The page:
Voice activated software lets biologists record fisheries data, hands free!


(SFX)  “Leopard skate, 19.56… set weight 12.25…big mouth sculpin, 12.05…Table, count five…Edit row two…Set species – Pacific cod… Edit row three…Set species, northern rock sole” … (fade out)   

That’s a NOAA Fisheries scientist in a video showing the use of new voice recognition software that helps track data on fish coming over the rails.

During yearly trawl surveys each summer in the Gulf of Alaska and Bering Sea, scientists must identify, sort and weigh hundreds of species quickly and accurately. These long-term studies are vital to keeping Alaska’s most productive fisheries sustainable.

Until 2013, scientists wrote the results on paper forms as they worked on deck, then switched to computer tablets to digitally record the data. But salt spray, rain and lots of fish slime caused the tablets to act erratically and freeze up.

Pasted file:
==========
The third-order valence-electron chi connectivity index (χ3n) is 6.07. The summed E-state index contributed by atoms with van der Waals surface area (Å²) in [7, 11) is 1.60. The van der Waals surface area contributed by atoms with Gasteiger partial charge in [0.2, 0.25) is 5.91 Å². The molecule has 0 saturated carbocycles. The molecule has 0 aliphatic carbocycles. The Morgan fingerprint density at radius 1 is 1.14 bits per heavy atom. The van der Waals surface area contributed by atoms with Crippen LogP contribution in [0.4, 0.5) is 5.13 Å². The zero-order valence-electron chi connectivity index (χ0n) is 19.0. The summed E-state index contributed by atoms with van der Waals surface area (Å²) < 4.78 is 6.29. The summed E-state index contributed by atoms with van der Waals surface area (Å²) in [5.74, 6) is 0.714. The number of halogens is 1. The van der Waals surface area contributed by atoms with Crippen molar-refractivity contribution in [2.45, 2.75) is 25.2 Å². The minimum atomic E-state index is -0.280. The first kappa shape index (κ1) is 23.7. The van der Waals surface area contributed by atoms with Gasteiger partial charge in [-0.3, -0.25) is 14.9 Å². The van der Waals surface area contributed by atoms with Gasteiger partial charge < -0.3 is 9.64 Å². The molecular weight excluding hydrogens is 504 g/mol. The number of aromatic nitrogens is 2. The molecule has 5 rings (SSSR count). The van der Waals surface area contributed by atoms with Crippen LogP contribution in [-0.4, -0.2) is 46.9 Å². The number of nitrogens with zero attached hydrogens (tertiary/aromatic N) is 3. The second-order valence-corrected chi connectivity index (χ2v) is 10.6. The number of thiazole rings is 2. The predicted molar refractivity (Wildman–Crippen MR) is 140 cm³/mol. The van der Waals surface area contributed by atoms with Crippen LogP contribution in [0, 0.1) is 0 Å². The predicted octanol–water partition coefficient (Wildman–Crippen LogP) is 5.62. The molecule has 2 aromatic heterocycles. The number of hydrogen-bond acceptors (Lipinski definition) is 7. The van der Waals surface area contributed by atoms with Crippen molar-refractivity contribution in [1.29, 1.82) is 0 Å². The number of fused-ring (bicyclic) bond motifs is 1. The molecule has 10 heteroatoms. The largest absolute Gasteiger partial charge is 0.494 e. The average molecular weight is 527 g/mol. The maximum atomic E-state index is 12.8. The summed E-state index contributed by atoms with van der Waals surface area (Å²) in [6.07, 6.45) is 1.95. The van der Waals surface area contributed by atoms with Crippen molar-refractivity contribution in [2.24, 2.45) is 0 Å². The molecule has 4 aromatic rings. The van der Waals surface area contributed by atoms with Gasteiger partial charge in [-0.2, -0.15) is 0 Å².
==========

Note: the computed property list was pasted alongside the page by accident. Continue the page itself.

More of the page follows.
The solution?  Voice recognition.

NOAA’s Alison Vijgen is leading a NOAA team that is working with an Ohio-based company called Think A Move, Ltd, or TAM, which specializes in voice recognition software in noisy environments. Together they are developing an application for Alaska’s fish surveys.

Tests so far on three boats using eight different voices have worked on 350 of the most frequently encountered fish species.

The response has been very positive in the testing trials and the voice recognition software will be put through its paces and fine-tuned for real in surveys this summer. And it will include the nearly 3,000 species found in Alaska waters.

The data collection also will expand to recording fish lengths, measure environmental changes and other information, all hands free.